The elderly comprise the fastest growing segment of our population, and aging itself is the largest single risk factor for most chronic diseases. The geroscience hypothesis posits that since aging physiology plays a role in many – if not all – chronic diseases, addressing aging physiology will allow a reduction or delay in the appearance of multiple chronic diseases. The elderly are often afflicted by multiple comorbidities and while recent progress in addressing individual diseases has led to an increase in life expectancy, this has not always been accompanied by a parallel increase in healthspan, the portion of life spent in good health. Thus, the proportion of sick elderly has been rising steadily, posing a significant burden on individuals, society and the health care system.
Advances in medical care which allow individuals to reach old age are advancing more quickly than our ability to provide age-related healthcare. Thus, the proportion of healthcare-related resources which are used to treat the elderly is increasing rapidly. The global population is aging and the economic impacts are dire. It is imperative to accelerate efforts to fulfill the needs of our growing elderly population. However, together with palliative actions, there is also an urgent need to develop preventative measures that can reduce the burden of age-related diseases and disabilities.
Aging itself is by far the greatest risk factor for most chronic diseases and disabilities which affect the elderly. However, there is still a widespread perception that aging is immutable, and thus we often focus our research and clinical trials on curing specific diseases without addressing the contribution of aging physiology to the onset or severity of those diseases. However, in the last few decades we have made impressive progress in understanding the genetics, biology, and physiology of aging, using a veritable zoo of laboratory animals to model human aging. Basic research in animal models has demonstrated the plasticity of lifespan. More importantly, we’ve been able to apply that knowledge to extend, in laboratory animals, not only the lifespan but also simultaneously increase their healthspan. That is, a slower rate of aging leads not only to a longer life, but also to a delay in the appearance and progression of most diseases of aging, as well as a slowing in age-related functional decline. What was thought to be disparate is now understood to be connected.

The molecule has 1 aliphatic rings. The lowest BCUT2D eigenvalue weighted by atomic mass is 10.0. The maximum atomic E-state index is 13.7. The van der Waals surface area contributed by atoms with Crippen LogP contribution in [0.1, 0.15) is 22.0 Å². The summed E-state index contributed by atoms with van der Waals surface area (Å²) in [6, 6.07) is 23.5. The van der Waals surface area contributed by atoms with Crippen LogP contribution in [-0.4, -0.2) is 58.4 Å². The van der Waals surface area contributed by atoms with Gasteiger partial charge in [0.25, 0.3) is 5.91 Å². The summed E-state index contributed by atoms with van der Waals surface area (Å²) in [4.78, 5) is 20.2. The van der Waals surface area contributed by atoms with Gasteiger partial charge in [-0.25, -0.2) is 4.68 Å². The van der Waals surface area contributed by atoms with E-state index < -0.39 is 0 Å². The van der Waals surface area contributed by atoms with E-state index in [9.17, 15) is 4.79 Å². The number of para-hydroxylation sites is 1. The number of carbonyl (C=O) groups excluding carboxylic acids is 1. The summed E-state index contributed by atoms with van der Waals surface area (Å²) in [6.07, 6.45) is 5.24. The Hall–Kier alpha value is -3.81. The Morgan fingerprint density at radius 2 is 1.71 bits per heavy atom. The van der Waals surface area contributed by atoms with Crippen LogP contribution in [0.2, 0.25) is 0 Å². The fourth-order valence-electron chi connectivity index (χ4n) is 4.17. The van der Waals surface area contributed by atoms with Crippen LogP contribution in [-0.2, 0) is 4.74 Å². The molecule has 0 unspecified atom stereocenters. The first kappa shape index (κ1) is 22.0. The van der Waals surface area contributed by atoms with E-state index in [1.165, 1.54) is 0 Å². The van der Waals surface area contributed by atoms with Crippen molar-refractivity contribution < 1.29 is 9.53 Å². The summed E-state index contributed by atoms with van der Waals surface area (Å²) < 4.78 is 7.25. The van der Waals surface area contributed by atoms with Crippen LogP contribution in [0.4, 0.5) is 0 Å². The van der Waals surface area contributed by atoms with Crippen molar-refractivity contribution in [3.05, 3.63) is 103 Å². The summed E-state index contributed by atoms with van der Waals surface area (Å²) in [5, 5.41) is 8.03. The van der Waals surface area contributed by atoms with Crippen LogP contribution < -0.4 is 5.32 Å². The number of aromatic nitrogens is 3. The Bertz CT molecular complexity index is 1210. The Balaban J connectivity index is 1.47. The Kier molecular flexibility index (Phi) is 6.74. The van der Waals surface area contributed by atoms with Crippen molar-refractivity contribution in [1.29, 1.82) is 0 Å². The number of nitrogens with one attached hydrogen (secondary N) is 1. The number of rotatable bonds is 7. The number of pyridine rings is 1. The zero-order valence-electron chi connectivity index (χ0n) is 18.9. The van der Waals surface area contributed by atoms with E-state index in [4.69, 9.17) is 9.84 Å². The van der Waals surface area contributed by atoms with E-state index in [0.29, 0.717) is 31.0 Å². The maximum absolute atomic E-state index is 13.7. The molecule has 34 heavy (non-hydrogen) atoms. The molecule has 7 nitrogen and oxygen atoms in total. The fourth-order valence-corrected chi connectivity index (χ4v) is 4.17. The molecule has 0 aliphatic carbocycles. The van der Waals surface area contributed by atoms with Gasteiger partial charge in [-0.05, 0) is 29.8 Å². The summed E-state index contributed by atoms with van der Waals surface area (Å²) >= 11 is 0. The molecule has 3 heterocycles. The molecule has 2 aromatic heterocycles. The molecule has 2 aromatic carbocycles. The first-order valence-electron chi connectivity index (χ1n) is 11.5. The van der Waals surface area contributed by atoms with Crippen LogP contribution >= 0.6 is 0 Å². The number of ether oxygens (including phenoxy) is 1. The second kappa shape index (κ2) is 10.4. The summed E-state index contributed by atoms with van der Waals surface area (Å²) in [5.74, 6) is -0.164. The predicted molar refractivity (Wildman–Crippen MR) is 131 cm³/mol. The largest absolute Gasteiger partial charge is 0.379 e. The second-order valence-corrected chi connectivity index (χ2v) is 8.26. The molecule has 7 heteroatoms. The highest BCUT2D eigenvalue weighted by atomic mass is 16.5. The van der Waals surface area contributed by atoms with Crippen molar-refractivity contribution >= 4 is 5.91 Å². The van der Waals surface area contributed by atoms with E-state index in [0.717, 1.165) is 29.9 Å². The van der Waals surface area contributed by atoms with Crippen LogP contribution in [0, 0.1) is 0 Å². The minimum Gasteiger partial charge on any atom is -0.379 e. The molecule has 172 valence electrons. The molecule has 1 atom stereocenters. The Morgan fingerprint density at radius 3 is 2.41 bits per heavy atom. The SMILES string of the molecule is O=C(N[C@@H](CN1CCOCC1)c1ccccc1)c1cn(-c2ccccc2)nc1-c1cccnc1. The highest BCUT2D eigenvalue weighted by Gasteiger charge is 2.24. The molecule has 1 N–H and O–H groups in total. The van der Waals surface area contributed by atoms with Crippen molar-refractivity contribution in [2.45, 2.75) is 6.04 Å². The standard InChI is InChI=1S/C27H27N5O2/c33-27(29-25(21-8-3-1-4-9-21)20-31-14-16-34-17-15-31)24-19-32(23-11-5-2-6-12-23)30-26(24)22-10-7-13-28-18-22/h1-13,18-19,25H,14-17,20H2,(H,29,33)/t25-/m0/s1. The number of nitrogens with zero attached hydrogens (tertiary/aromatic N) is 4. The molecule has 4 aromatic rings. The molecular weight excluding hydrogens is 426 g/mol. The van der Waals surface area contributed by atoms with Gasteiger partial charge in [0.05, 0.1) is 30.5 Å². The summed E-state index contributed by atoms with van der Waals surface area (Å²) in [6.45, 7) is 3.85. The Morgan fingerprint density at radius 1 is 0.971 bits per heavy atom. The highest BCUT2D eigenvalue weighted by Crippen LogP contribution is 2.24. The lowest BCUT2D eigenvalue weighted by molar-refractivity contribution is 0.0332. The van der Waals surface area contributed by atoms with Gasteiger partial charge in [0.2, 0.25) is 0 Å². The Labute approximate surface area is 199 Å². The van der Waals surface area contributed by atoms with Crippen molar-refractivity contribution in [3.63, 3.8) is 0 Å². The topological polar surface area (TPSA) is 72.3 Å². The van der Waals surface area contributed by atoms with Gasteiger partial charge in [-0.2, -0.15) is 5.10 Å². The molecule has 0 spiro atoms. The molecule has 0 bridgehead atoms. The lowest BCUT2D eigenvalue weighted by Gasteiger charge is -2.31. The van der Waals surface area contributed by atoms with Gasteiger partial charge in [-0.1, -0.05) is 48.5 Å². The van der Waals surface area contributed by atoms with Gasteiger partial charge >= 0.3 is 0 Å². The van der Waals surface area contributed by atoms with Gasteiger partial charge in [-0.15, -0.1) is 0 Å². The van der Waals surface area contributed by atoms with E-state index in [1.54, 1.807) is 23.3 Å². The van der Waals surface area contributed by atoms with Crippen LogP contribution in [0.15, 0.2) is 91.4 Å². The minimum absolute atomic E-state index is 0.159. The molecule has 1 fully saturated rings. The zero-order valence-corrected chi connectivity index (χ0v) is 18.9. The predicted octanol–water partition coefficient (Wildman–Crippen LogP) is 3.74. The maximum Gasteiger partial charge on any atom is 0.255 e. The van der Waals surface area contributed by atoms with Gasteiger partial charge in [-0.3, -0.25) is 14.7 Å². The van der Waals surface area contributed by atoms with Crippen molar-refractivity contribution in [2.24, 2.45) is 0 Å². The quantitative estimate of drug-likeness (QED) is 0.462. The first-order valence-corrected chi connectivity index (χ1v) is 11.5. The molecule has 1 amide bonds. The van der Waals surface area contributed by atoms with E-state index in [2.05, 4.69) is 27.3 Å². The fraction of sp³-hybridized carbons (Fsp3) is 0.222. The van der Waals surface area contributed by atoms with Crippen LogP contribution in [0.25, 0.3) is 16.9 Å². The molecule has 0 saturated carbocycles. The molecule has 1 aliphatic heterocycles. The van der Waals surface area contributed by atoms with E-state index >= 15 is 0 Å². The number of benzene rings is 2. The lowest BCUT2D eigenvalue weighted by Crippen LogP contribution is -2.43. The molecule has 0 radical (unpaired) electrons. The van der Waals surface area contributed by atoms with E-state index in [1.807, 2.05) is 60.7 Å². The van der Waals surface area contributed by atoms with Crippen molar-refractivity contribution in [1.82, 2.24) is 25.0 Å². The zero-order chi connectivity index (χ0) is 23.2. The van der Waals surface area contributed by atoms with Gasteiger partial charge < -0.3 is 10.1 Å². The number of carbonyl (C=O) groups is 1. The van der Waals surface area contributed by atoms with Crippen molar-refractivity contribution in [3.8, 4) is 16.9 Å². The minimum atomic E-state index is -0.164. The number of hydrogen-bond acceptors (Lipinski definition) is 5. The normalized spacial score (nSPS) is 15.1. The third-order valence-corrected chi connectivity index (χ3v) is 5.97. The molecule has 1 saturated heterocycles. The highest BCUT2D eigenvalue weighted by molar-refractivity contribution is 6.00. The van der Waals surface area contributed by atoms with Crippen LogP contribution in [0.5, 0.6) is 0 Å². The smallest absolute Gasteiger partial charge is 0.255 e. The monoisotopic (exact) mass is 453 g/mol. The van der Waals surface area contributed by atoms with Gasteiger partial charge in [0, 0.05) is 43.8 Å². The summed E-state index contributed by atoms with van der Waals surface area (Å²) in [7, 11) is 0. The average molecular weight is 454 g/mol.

Progress in aging research has made possible the emergence of the field of geroscience, the intersection between basic aging biology and disease. The aims of geroscience are to understand how aging enables diseases and to exploit that knowledge to slow the appearance and progression of age-related diseases and disabilities. In addition, it is well established that some diseases (and/or their treatments) can accelerate the loss of function and resilience normally associated with aging, thus leading to an early susceptibility to disease. Therefore, we need to recognize that the complex relationships between aging, loss of function and susceptibility to disease operate in both directions. By developing a deeper understanding of the major underlying cause of our age-related increase in vulnerability to most cancers, dementias, stroke, heart attacks, vascular disease, diabetes and many other chronic diseases, geroscience aims to improve overall health in our later years. In fact, one of the goals of geroscience includes a more holistic interpretation of elderly health, to include optimizing function and resilience, elements that affect quality of life even in the absence of overt disease. Interventions that slow the aging process would dramatically lower health care costs and have societal benefits that are unmatched by the cure of any single disease.